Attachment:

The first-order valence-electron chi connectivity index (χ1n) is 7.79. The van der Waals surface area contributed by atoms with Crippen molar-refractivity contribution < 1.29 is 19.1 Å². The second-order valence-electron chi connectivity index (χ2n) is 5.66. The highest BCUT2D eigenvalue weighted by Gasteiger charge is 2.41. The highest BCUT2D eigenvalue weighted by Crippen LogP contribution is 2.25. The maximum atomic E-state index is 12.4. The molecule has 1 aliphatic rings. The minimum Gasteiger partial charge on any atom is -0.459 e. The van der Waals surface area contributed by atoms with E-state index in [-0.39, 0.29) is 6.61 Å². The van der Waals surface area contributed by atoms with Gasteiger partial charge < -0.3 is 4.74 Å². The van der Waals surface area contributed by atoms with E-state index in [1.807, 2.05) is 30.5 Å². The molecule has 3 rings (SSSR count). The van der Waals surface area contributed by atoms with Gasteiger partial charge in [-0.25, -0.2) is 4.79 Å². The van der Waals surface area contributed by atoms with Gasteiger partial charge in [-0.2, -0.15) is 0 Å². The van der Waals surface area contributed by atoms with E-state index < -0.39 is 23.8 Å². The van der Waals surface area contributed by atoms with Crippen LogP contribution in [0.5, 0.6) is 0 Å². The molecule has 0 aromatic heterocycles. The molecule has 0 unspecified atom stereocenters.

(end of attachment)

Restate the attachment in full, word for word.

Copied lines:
The first-order valence-electron chi connectivity index (χ1n) is 7.79. The van der Waals surface area contributed by atoms with Crippen molar-refractivity contribution < 1.29 is 19.1 Å². The second-order valence-electron chi connectivity index (χ2n) is 5.66. The highest BCUT2D eigenvalue weighted by Gasteiger charge is 2.41. The highest BCUT2D eigenvalue weighted by Crippen LogP contribution is 2.25. The maximum atomic E-state index is 12.4. The molecule has 1 aliphatic rings. The minimum Gasteiger partial charge on any atom is -0.459 e. The van der Waals surface area contributed by atoms with E-state index in [-0.39, 0.29) is 6.61 Å². The van der Waals surface area contributed by atoms with Gasteiger partial charge < -0.3 is 4.74 Å². The van der Waals surface area contributed by atoms with E-state index in [1.807, 2.05) is 30.5 Å². The molecule has 3 rings (SSSR count). The van der Waals surface area contributed by atoms with Gasteiger partial charge in [-0.25, -0.2) is 4.79 Å². The van der Waals surface area contributed by atoms with Gasteiger partial charge in [-0.2, -0.15) is 0 Å². The van der Waals surface area contributed by atoms with E-state index < -0.39 is 23.8 Å². The van der Waals surface area contributed by atoms with Crippen LogP contribution in [0.5, 0.6) is 0 Å². The molecule has 0 aromatic heterocycles. The molecule has 0 unspecified atom stereocenters.